Reviewer 2: Gáspár Jékely, Max Planck Institute for Developmental Biology, Tübingen, Germany

Reviewed by: Gáspár Jékely, Max Planck Institute for Developmental Biology, Spemannstrasse 35, Tübingen, 72076 Germany, Tel: +49 7071 601 1310, gaspar.jekely@tuebingen.mpg.de

This paper gives a good overview of the early evolution of axial symmetry and the patterning along the AP axis in Metazoa. The paper is well written and I only have a few comments and suggestions for potential improvement.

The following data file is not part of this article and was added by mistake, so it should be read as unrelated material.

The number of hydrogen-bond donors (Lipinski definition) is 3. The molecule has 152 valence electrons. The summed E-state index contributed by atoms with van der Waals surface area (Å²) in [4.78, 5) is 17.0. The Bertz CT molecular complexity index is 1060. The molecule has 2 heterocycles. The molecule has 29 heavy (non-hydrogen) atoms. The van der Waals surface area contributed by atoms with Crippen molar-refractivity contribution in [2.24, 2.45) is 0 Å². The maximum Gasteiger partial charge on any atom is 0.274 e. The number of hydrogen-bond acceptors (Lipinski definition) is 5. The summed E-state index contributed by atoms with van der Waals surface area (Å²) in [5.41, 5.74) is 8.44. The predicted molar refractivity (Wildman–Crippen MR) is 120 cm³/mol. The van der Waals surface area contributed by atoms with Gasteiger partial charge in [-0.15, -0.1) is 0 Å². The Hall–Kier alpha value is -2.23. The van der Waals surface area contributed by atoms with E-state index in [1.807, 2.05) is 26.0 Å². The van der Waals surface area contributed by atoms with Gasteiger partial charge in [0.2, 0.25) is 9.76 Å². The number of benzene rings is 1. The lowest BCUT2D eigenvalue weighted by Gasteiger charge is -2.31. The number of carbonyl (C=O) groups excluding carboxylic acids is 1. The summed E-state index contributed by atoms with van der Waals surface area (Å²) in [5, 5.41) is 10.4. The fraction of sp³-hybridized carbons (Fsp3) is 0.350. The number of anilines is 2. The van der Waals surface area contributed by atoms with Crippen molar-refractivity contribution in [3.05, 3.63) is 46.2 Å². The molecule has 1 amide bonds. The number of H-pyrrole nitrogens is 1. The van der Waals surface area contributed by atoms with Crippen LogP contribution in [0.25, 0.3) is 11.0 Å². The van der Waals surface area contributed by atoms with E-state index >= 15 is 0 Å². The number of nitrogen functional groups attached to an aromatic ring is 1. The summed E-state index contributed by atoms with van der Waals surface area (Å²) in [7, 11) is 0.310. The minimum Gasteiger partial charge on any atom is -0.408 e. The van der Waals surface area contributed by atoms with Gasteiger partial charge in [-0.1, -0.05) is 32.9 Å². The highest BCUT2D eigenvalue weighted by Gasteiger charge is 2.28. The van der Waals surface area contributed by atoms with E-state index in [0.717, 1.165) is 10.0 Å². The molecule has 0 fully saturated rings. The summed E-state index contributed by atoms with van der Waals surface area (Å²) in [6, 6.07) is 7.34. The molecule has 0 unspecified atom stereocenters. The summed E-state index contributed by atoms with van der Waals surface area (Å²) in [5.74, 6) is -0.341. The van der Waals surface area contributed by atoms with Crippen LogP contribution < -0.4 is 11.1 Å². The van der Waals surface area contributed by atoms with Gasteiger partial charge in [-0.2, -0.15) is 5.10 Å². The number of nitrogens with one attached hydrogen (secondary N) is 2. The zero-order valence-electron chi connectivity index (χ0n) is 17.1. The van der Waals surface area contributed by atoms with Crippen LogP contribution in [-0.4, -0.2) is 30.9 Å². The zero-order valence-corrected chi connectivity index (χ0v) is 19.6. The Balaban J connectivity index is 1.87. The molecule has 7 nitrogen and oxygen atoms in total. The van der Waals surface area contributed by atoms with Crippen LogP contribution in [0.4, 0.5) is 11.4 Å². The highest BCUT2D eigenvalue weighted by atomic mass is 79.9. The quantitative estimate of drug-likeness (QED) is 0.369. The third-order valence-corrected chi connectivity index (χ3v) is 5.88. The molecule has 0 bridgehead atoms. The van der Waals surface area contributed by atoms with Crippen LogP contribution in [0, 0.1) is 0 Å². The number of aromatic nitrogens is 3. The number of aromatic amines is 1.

The authors propose that the Hox system was probably co-opted into the more ancestral Wnt system for patterning along the AP axis. This is an interesting idea and it would be worth spelling it out in a bit more detail. How could it have happened? Did Hox genes intercalate between Wnt signalling and the target genes of Wnt etc.? Why did it allow more precise axial patterning? An extra figure showing the steps of the evolution of the Wnt-Hox axial patterning system in Metazoa would also help (e.g. schematic embryos with the expression domains).